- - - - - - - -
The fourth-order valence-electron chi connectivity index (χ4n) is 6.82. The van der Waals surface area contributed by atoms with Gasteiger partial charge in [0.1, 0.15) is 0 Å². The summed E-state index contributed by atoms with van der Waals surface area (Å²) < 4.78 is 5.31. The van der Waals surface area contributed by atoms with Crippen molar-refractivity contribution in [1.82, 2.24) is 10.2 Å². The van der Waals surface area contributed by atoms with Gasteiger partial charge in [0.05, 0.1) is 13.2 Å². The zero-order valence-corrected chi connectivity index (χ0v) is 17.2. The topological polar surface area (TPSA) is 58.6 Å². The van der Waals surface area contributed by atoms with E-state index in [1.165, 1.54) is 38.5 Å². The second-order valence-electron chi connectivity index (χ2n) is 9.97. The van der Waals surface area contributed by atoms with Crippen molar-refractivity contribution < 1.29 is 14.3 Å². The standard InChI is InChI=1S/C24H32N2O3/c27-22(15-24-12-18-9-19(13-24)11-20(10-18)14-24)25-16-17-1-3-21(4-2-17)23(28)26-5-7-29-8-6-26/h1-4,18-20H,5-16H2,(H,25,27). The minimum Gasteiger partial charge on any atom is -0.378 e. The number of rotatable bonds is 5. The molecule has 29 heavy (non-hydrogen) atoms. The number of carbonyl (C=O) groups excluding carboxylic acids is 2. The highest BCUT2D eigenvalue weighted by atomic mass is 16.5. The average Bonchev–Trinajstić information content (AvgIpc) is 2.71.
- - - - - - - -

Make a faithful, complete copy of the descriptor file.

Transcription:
The fourth-order valence-electron chi connectivity index (χ4n) is 6.82. The van der Waals surface area contributed by atoms with Gasteiger partial charge in [0.1, 0.15) is 0 Å². The summed E-state index contributed by atoms with van der Waals surface area (Å²) < 4.78 is 5.31. The van der Waals surface area contributed by atoms with Crippen molar-refractivity contribution in [1.82, 2.24) is 10.2 Å². The van der Waals surface area contributed by atoms with Gasteiger partial charge in [0.05, 0.1) is 13.2 Å². The zero-order valence-corrected chi connectivity index (χ0v) is 17.2. The topological polar surface area (TPSA) is 58.6 Å². The van der Waals surface area contributed by atoms with E-state index in [1.165, 1.54) is 38.5 Å². The second-order valence-electron chi connectivity index (χ2n) is 9.97. The van der Waals surface area contributed by atoms with Crippen molar-refractivity contribution < 1.29 is 14.3 Å². The standard InChI is InChI=1S/C24H32N2O3/c27-22(15-24-12-18-9-19(13-24)11-20(10-18)14-24)25-16-17-1-3-21(4-2-17)23(28)26-5-7-29-8-6-26/h1-4,18-20H,5-16H2,(H,25,27). The minimum Gasteiger partial charge on any atom is -0.378 e. The number of rotatable bonds is 5. The molecule has 29 heavy (non-hydrogen) atoms. The number of carbonyl (C=O) groups excluding carboxylic acids is 2. The highest BCUT2D eigenvalue weighted by atomic mass is 16.5. The average Bonchev–Trinajstić information content (AvgIpc) is 2.71.